Fig. 1

A 35-year-old woman with a traumatic bony defect region 11–14 due to a horse kick. a Clinical image of the traumatic avulsion of teeth and maxillary bone tooth locations 11–14 and partial avulsion of the lower lip. b Intraoperative photograph showing immediate implant placement after calvarial bone grafting to the maxilla. Using a prefabricated drill guide, the calvarial bone blocks were placed and fixed with microscrews in such a way that the implants could be placed between them in the prosthodontically required position. c After 4.5 years, the implant at location 11 had to be removed due to an infected osteosynthesis screw and peri-implantitis. The photograph of the grafted locations 13–14 showed that the screw heads were still in close contact with the previously grafted area. This observation underlines that there is minimal surface resorption of the calvarial bone almost 4.5 years of functional loading

Fig. 2

A 43-year-old female with oligodontia with missing tooth numbers 12, 22, 23, 35, 33–43 and 45. a Harvesting of outer table calvarial bone blocks. The blocks were harvested piece-by-piece. b Reconstruction of the mandible at tooth locations 33–43 by placing the calvarial grafts lingually. The grafts were fixed with screws from the buccal side. The implants were placed after 4 months. c Clinical image of the end result. A fixed bridge was made in the region 33–43. d Orthopantomogram of the end result at 21 months follow-up showing negligible marginal bone loss around the implants

The choice to immediately place implants at the time of calvarial grafting or to delay their placement after 4 months of healing of the calvarial grafts was based on the anatomy of the remaining alveolar process and the position of the osteosynthesis screws. In case of a knife edge ridge, a calvarial graft can be fixed with screws on either side, and this allows an implant to be placed between the screws. In case there is not enough distance between the screws when the graft is too small as in the case of a single tooth augmentation, the implant placement is performed after 4 months.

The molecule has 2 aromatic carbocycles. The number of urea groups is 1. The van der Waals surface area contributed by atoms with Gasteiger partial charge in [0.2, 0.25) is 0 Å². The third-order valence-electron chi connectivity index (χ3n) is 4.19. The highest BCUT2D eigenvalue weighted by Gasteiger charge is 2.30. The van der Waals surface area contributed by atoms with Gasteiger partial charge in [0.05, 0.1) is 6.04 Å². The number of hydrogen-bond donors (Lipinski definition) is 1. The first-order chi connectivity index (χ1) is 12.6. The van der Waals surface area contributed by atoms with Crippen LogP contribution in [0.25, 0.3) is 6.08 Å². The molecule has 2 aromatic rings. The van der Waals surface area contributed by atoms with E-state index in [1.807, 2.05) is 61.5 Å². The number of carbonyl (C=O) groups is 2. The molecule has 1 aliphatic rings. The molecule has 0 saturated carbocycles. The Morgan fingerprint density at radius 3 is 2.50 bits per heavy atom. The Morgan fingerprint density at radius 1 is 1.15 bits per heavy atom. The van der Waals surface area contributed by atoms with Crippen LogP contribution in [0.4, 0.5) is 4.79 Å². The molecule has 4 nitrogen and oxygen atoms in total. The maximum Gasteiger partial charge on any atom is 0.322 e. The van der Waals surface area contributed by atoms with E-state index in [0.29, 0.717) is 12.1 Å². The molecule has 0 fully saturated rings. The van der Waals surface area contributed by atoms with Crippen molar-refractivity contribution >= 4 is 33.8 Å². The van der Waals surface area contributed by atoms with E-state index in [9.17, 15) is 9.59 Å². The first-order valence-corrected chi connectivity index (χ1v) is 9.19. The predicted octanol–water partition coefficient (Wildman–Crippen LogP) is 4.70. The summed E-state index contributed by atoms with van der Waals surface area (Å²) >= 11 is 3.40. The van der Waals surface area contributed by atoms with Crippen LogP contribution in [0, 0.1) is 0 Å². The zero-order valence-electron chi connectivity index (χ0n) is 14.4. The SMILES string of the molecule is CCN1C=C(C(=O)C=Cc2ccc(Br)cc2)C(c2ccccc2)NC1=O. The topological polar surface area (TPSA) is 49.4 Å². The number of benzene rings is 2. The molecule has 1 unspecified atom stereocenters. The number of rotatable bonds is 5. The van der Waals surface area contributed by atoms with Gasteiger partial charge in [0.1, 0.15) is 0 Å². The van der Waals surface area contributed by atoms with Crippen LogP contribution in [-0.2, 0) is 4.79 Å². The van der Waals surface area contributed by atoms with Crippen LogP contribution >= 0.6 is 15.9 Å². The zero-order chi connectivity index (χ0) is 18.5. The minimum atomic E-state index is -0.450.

From these patients in whom the implants were placed after bone healing, it became obvious that resorption of the grafted sites was negligible as the screw heads of the screws that were used to fixate the calvarial bone were still in contact with the surface of the graft. After removal of the screws, the implant bed could be drilled with ease according to the planned position using a surgical guide.

Average postoperative VAS score was 3.5 ± 2.0 the first postoperative day and 3.0 ± 1.5 after 7 days, decreasing to zero within 14 days. The surgical procedures were uneventful. No perioperative complications occurred. Postoperatively, one persistent wound dehiscence occurred in a patient where a substantial vertical and horizontal bone defect at tooth location 11 was reconstructed with a buccal and palatal calvarial graft (double plating technique). This was successfully managed with additional surgical wound closure and hyperbaric oxygen therapy [9]. Mean follow-up was 40 ± 14 months. During follow-up, two patients mentioned minimal hair loss at the location of the scar on the scalp. One implant was lost after 4.5 years due to infection of an exposed osteosynthesis screw and peri-implantitis.

Mean peri-implant marginal bone loss after 1 year of functional loading was 0.48 ± 0.58 mm that increased to 0.65 ± 0.47 mm during the total follow-up of 40 months. All patients were very satisfied with their ability to chew (all scored 5). Four patients were very satisfied (score 5) and three patients satisfied (score 4) with the aesthetic appearance. All patients would recommend the procedure to others and would undergo the same procedure again. The overall satisfaction score of the patients was 9.2 ± 0.4.


In this study, we present an application for the use of calvarial bone grafts: to reconstruct the partially dentate alveolar process when a substantial amount of bone is needed as a pre implant procedure. The technique of immediate implant placement after augmentation with calvarial bone has been previously described with high success, but this concerned the edentulous maxilla and not the maxilla and mandible of partially dentate patients [6].

Perioperatively, no complications occurred. This is in line with other studies that indicate the complication rate of harvesting calvarial bone is negligible, especially using a safe technique [8]. Perioperatively, the calvarial bone could be handled well, and the pieces fitted nicely onto the alveolar process.

One implant was lost (out of 30) in our series in a patient who had traumatic bone loss in the maxilla after a horse kick to the face (Fig. 1). In this patient, the implants were retrieved, and healing abutments were placed after 4 months without removing the osteosynthesis screws because they were not palpable. After 4.5 years, however, one more cranially placed screw became infected possibly due to a localized peri-implantitis and led to bone and implant loss at tooth location 11. At re-entry, it was observed that the calvarial bone graft on the healthy side had not resorbed as the screw heads were still in contact with the surface of the calvarial bone graft. This illustrates that calvarial bone grafts do not tend to resorb over quite a long time (years). Based on this case, we now routinely remove the screws that are in close vicinity to the oral cavity when implants are retrieved.